EDITOR’S NOTES: Eric Kean and Sam Scruby of Main Street Brewery are celebrating the 140th anniversary of the sandstone building at the corner of Main Street and CO Highways 36/7, which has been occupied by multiple businesses, and in more recent decades, as restaurants. LaVern Johnson, director of the Lyons Redstone Museum, spoke to gathered patrons of the new restaurant about the history of the businesses on that corner, on July 21. — The Lyons Recorder previously had an article about the history of the building and its owners in January 2020, which is LINKED here. The material below was gathered by LaVern and is more broad in its content. ~~~ The Lyons Redstone Museum is open daily this summer. See more samples of Newt Thomas’ landscape paintings and pick up a copy of the Historic District map at the museum. ~~ Enjoy!
THE McALLISTER\FRANK BUILDING 450 Main, Lyons, Colorado (140 years – 1881-2021)
Congratulations on celebrating the 140 years of this building–McAllister\Frank Building, 450 Main, built in 1881. I especially commend Eric Kean and Sam Scruby for thinking of the town and building’s history, and celebrating, as we are a historic town, known and supported by the reddish sandstone.
When Edward S. Lyon came from Putnam, Connection, to Black Hawk and Central City, and then rode over Red Hill in 1880, he saw that this land, owned by Hiram Sawyer. It was for sale, and he said, “That looks good to Me.” He then noticed the sandstone mountains all around, and bought land, and soon started the town of Lyons, Colorado… which was incorporated as a town in 1891.
This building was one of the first built in town, out of sandstone, as McAllister’s Saloon, in 1881, by Hiram Sawyer, who ran it for five years. Over later years it has been mostly a restaurant and bar. Once owned for payment on quarry land. For many years it was a meat market and butcher shop by the Frank Brothers, who farmed southwest of Lyons. Other owners were: Hiram Sawyer, who owned the farm the town is on; T. G. Putnam, (a developer who added the northwest part of Lyons, called the Putnam Plat, with lots 75 feet wide, instead of the usual 50 feet); Young Brewing Co, who bought it for $500.00 in 1902. In 1949, Robert E. House and Nettie (Engert) House rented it from James Chisholm as Bob’s Pool Hall. Chris Angelos operated it as The Caravan from 1961-1978. He sold it to David Cisneros family who specialized in Mexican food, as Don David’s. Then Cilento Mary’s was popular. Then The Fork with Wayne and Debbie Anderson. And, now Main Street Brewery.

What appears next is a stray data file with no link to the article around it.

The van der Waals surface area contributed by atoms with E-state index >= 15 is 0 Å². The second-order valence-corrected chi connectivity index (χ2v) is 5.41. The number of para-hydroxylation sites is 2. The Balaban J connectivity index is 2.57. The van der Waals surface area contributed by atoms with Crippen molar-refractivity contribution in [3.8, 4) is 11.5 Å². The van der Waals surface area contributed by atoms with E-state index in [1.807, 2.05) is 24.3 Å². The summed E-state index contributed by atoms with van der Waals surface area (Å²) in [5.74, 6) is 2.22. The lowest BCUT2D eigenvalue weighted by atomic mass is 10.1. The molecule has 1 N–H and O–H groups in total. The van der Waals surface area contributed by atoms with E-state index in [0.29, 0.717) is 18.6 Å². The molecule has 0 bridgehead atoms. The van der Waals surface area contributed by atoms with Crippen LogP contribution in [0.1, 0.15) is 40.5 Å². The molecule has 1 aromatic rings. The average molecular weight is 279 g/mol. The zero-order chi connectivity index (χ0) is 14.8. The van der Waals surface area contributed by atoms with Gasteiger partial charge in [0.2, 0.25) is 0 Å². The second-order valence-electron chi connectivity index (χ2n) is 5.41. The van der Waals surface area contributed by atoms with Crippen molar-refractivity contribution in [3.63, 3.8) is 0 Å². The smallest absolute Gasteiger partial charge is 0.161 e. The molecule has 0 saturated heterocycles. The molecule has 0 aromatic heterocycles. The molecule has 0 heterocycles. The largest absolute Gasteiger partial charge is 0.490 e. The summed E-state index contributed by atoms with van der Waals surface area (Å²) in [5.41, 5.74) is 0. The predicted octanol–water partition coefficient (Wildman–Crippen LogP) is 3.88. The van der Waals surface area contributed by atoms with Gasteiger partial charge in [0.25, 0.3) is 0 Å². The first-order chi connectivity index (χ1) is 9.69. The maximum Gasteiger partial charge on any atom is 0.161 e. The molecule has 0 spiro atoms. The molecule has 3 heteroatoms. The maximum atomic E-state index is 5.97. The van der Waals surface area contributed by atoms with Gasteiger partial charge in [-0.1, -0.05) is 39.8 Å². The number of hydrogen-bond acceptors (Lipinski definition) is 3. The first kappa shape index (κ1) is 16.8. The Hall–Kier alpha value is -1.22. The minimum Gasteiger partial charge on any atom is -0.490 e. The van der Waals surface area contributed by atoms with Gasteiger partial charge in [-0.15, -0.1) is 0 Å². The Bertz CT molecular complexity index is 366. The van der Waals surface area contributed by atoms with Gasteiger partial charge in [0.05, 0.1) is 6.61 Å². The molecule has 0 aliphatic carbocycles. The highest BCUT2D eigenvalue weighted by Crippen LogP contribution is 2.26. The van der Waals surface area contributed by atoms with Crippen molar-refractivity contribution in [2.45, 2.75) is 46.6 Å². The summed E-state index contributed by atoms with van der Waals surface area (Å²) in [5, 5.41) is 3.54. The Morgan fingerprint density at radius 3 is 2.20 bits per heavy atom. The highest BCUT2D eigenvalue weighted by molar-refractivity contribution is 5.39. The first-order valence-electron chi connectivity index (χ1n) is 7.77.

Inside are two oval pictures by Newt Thomas, Lyons artist in the 1890s and early 1900s, which became well known in his own right. The pictures are said to show two bullet holes shot in the wall from a gunfight. We also remember cue ball fights, where the police were called.
In 1975, the building was revamped, sandblasting the yellow paint off the front sandstone, to show its historical value. It was designated as a Historic site in the Lyons Historic District in 1980, honoring 15 sandstone buildings built in the 1880s; We have brochures where people can drive around town to see them; as well as on the web.
Right east of the restaurant is a lot which has stood vacant since 1920, owned by Bertha Ramey at the time. The Lyons Golden Rule Store built there in 1869 by M. J. and Lea Scanlon. It burned in 1905, due to an acetylene explosion which killed Leonard Lyon, son of E.S. Lyons. The store was rebuilt and burned again in 1920, after which the Scanlon family built the store on the southwest corner west of the St. Vrain Market, which they operated until 1942. That old building was torn down at the construction of the new highway in the early 1970’s.
In the late ’60s and ’70s the lot was used for a basketball court where all the kids in town played basketball, until people got “sue crazy” and Mr. Ramey got skittish of a lawsuit and closed it down in 1972. We always knew that our kids were at the basketball court. I believe kids might still be using it.
We are glad this empty lot is being used, and that they are NOT trying to tear the Dynamite Building in back down. Which was used to store dynamite in the 1890’s for the quarry workers by M. J. Scanlon, owner of the Golden Rule Store. The Town Council finally insisted the dynamite be stored in the quarries– a much safer location. Some times thru its years, people have used it, such as a vendor, etc. It, too, is in the Lyons Historic District.
We honor this old building, which has served the Town of Lyons and its people for 140 years, mostly for adults, some pool playing for kids. When I was a kid they built the building to the west which was used for kid games and dancing. It then became: an office, athletic store, grocery store, a music store, a pharmacy, and an art studio. It is currently empty.
Congratulations to Eric and Sam. We wish them the best in his new business… the Main Street Brewery.
LaVern M. Johnson, President
Lyons Historical Society, dba Lyons Redstone Museum
Box 9, Lyons, Co.80540 Jul 20, 2021
firstname.lastname@example.org; 303 823 5925